While we all like to be individuals, there’s no doubt that most of us make ‘social decisions’ from time to time – whether it be in deciding what to buy, do with our time, put our focus on etc. The same is true in blogging. Highlight the fact that others are reading your blog by showing feed subscriber numbers, drawing attention to recent comments and involving your readers and you’ll find new people more willing to join in and become loyal readers too.
7. Quiet Times are Opportunities
One lesson that I learned from a resourceful shop assistant was that quiet patches in a shop are not something to bemoan – but are actually opportunities to do other things. I watched this sales person rushed off her feet with customers for a few minutes and then suddenly in an empty store. Instead of slumping down in exhaustion at having a spare moment she took the break in customers to restock shelves.
Most blogs have peaks and troughs when it comes to traffic. I know some bloggers get really down when traffic is down – however perhaps it’d be better to see the quiet patch as an opportunity to ‘restock’ – or do some of the little tasks that we often don’t have time to do that go into making a successful blog (tasks like many that I’ve been talking about in the 31 Day Project).
8. Up Selling Works
“Do you want fries with that?” as an up selling strategy is perhaps one of the most common sales techniques used – and for good reason – it works.
I saw a variety of up selling techniques used today ranging from ‘upsizing’ meals, to sales assistants suggesting accessories that would match clothes, to 2 for 1 deals (just to name a few).
Up selling on a blog is a little different because in most cases the ‘sell’ isn’t an actual product (although more and more bloggers are selling actual products). The application that came to mind as I observed up selling today was selling readers on extra things to read and do on a blog. Suggesting another article to read, a poll to participate in, a feed or newsletter to subscribe to, a video to watch or a conversation to join into are all examples of extra things you can get readers to do that increases the chances of them continuing the relationship with you.
9. Positioning is Everything
In different parts of the shopping centre that I was at today there were two homeware shops that were almost identical to one another. One was in the heart of the complex and the other on the outskirts in a section that was difficult to get to.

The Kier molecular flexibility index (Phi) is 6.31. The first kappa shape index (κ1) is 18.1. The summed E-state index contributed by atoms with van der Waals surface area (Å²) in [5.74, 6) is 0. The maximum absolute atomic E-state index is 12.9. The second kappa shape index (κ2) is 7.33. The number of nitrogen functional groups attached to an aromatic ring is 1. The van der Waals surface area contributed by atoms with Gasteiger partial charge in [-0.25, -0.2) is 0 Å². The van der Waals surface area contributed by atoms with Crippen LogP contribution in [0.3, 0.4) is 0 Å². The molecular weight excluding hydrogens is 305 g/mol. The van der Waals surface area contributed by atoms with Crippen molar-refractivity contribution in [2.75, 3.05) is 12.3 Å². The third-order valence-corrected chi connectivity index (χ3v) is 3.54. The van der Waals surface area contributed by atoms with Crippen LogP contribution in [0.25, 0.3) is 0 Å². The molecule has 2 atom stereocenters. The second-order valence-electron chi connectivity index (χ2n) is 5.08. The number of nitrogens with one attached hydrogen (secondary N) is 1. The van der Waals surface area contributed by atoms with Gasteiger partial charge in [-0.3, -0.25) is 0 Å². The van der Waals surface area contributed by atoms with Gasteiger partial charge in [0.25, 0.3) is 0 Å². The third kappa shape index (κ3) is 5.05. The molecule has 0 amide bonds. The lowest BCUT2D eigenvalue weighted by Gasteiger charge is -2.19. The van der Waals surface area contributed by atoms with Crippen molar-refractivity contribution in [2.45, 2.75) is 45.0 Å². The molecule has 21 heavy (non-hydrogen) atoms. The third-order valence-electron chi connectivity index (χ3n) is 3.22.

You can guess which had the customers and which looked like it was about to go out of business. The one in the middle of the action was thriving.
This is relevant for bloggers on two fronts. Firstly in the positioning of their different design elements. For example if you want to get clicks on ads, you need to position them on parts of your blog that will naturally draw the eye. If you want to get subscribers to your blog – you need to place the subscription methods in the ‘hot spots’ etc.
Secondly the lesson of positioning is highly relevant for the overall marketing of your blog. Learn to place your blog on busy intersections of activity on the web and you can grow your blog quite quickly.
10. Some Shop to Belong
The last thing I noticed today as I saw in the food court reflecting upon the experience was that there were a lot of people wandering around that were not buying anything. Many of them were alone and seemed to just be ‘hanging out’.
At this point I got chatting to an older gentleman on the next table to me who had been watching me writing away on my napkin. I asked him what he was shopping for today and he told me that he didn’t come to the shopping centre to shop – but because he just liked to be around people. He lived alone and came down each day for a ‘bit of a wander’ to see what people were doing.
I suspect that many people use the web in a similar way. We all long to connect, to be a part of something bigger than ourselves and to have community. Build a blog that draws people in and gives people a sense of belonging and I suspect you’ll build something that matters to people.